So the legislatives have been won, and the final part of what future history books will record as the Macronian conquest is complete.
In truth it has all happened so quickly – little more than a year from the germ of an idea to Elysian omnipotence – that the country feels slightly dazed.
People are looking at their new leader, and many more than voted for him are honestly impressed by his calibre. But many are also wondering: so where do we go from here?
For there is an unknown aspect to the coming mandate that sets it apart from all that went before.
It is not just the newness of it all: the fact that President Macron’s party didn’t exist until he dreamed it up, and that half of the new parliamentarians will need lessons (literally) in how to do their jobs.
And that never before – at least not since Charles de Gaulle in 1958 – has a head of state had such a powerful majority, made up of men and women who depend on him so personally for their new careers.
And that the opposition has been reduced to a rump, thanks to the dégagiste (kick ’em out) imperative that wipes out sitting MPs in droves.
It is also that at heart Emmanuel Macron himself remains something of an enigma.
When he was 22, and already a precocious high-flier, the president spent several months as the amanuensis of one of France’s then most respected philosophers, Paul Ricoeur.
The name will mean little to most people, but according to the experts, one of the key elements of Ricoeurian philosophy is the “ability to think at the same time two ideas that are apparently opposed”.
For example – in a political context – that could mean supporting the freeing up of the labour market and protecting the most vulnerable. Or slimming down the state and ensuring that France’s social contract remains intact.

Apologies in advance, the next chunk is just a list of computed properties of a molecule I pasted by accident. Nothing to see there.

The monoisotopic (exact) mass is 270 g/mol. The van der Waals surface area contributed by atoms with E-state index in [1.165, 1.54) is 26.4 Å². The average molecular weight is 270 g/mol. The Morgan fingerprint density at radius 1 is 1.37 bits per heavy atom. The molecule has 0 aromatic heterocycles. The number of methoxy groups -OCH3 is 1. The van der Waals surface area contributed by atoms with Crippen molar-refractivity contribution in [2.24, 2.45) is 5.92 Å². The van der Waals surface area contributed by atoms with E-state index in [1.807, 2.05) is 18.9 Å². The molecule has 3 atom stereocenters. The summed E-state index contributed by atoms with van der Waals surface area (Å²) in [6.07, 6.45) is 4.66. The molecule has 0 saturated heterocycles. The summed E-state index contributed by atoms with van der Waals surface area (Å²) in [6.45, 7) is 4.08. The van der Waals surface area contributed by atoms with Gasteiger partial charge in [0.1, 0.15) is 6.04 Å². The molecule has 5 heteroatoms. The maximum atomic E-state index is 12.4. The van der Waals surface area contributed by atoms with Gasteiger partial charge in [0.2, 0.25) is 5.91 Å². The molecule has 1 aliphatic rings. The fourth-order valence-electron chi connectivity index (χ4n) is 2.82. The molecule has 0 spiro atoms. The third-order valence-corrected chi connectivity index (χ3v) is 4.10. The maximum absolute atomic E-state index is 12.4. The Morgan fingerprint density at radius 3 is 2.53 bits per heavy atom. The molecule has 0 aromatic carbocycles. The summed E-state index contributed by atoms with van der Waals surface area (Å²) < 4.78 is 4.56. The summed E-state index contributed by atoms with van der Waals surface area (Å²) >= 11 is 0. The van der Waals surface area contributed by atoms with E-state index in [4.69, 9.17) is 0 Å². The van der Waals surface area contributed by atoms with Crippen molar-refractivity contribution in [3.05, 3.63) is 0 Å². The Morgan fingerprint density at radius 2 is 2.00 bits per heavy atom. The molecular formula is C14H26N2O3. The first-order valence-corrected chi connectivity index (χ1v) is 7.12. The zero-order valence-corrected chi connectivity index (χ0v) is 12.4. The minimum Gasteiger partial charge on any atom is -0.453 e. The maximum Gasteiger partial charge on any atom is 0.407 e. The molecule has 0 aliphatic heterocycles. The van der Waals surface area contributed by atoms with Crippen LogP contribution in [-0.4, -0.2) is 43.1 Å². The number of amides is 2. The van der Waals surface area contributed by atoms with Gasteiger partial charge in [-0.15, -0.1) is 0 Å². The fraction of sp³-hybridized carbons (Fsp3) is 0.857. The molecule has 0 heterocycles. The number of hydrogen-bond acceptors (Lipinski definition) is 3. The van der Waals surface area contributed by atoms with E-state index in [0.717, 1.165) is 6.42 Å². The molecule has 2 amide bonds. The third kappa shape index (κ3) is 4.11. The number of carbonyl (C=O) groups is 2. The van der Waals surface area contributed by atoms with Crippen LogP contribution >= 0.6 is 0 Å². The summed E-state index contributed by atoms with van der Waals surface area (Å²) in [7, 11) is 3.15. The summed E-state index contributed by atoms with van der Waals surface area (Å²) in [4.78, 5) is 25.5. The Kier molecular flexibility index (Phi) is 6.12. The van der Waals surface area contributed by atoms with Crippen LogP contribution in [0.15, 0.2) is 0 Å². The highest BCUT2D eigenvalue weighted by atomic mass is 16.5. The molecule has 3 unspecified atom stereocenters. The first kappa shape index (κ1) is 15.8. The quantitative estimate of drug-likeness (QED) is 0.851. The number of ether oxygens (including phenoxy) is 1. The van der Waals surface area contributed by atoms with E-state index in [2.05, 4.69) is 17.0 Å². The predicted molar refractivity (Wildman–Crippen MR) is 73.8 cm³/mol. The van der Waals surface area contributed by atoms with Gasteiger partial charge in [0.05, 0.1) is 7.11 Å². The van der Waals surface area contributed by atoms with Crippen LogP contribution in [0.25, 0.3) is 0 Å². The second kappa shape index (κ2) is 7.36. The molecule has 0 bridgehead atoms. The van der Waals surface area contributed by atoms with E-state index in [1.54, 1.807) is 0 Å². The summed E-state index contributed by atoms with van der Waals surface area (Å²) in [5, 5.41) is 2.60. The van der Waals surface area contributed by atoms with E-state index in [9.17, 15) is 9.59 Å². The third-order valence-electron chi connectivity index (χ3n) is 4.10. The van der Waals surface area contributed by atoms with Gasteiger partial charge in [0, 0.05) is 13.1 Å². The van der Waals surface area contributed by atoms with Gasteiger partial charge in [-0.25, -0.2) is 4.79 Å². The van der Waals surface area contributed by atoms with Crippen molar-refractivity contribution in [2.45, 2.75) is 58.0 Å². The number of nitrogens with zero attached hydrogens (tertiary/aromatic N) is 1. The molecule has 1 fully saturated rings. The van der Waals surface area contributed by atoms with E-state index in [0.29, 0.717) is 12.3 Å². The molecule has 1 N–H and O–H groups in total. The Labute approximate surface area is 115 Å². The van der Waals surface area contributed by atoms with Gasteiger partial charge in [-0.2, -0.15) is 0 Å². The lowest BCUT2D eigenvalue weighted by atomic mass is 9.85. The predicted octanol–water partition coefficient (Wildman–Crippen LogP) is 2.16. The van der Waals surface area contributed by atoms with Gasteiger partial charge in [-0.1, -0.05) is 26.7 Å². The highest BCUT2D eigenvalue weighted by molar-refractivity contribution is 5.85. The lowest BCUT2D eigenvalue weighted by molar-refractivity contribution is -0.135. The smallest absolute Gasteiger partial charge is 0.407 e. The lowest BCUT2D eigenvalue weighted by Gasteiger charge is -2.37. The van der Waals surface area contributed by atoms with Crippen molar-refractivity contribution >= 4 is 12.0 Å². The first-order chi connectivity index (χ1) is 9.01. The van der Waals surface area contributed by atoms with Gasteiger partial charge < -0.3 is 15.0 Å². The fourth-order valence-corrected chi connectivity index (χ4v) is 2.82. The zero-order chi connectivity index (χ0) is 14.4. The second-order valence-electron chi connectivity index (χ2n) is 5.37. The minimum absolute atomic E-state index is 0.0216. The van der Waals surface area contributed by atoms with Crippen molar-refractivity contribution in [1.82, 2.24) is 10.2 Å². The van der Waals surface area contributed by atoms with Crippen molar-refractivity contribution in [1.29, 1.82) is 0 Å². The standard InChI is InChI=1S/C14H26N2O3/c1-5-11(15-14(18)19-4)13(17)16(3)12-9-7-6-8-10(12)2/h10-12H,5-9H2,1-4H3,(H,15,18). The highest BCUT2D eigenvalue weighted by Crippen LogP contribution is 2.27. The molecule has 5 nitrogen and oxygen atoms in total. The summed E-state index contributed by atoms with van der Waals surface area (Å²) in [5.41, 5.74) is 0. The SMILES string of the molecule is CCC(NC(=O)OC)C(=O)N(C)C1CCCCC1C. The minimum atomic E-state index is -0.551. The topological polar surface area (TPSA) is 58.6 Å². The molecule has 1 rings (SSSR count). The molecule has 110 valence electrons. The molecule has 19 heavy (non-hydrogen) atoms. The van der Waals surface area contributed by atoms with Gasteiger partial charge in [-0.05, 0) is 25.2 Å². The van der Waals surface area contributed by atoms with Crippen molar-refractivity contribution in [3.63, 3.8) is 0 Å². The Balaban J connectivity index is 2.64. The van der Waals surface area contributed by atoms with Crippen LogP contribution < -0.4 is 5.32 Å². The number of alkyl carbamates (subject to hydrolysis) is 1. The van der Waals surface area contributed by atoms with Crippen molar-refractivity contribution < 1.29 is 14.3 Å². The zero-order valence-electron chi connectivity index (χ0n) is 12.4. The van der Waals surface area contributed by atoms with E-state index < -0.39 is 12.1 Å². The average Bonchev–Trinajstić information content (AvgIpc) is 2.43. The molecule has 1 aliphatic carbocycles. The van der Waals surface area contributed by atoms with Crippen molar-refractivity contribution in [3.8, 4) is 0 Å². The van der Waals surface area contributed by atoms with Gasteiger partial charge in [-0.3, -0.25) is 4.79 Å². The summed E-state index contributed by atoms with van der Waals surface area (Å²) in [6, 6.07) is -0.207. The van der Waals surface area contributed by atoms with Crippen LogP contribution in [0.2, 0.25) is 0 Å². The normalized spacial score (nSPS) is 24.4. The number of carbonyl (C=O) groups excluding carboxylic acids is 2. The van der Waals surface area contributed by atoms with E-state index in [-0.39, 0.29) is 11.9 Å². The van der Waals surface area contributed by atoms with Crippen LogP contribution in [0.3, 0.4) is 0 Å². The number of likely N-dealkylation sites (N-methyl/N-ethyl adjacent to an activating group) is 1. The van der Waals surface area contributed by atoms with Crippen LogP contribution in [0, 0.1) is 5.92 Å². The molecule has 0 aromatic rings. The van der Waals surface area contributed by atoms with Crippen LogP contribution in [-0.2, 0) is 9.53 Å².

The heart of the philosophy is a generous one: the recognition that neither side in an argument holds a monopoly of the truth, and that the best policies are ones that combine some elements of both.
Macron’s adherence to this scheme of thought was most obvious in the pre-presidential debates, when his use of the phrase “au même temps” (at the same time) was much noted upon – implying as it did a constant bid to reconcile apparently contradictory ideas.
All this is very well – and his sincere desire to bring together left and right no doubt contributed greatly to his success.
But the enigma is this: when it comes to acting, rather than talking, which way will the president jump?
After all, the problems he will face in the coming months will be the classic ones that face all democratic leaders. Should I give way to demonstrators? Or should I use force to enact my manifesto? How do I balance the budget? Which is worse, a massive deficit or cuts in social spending?
Or on another current issue: should I give way to the human rights lobby and provide accommodation to the new Calais refugees? Or should I be hard-headed and turn them away, because housing them only encourages more?
On these and a host of other questions, no-one really knows the president’s thinking.
He has promised to leave the old left and right behind, but maybe the old left and right don’t want to go away. And maybe not everything is reconcilable by his magnificent Elysian fiat.
What we have seen so far is an object lesson in how to win power, carried out by a truly remarkable individual, who is half Machiavelli, and half Cary Grant. But that story is over now. Let the new story begin.
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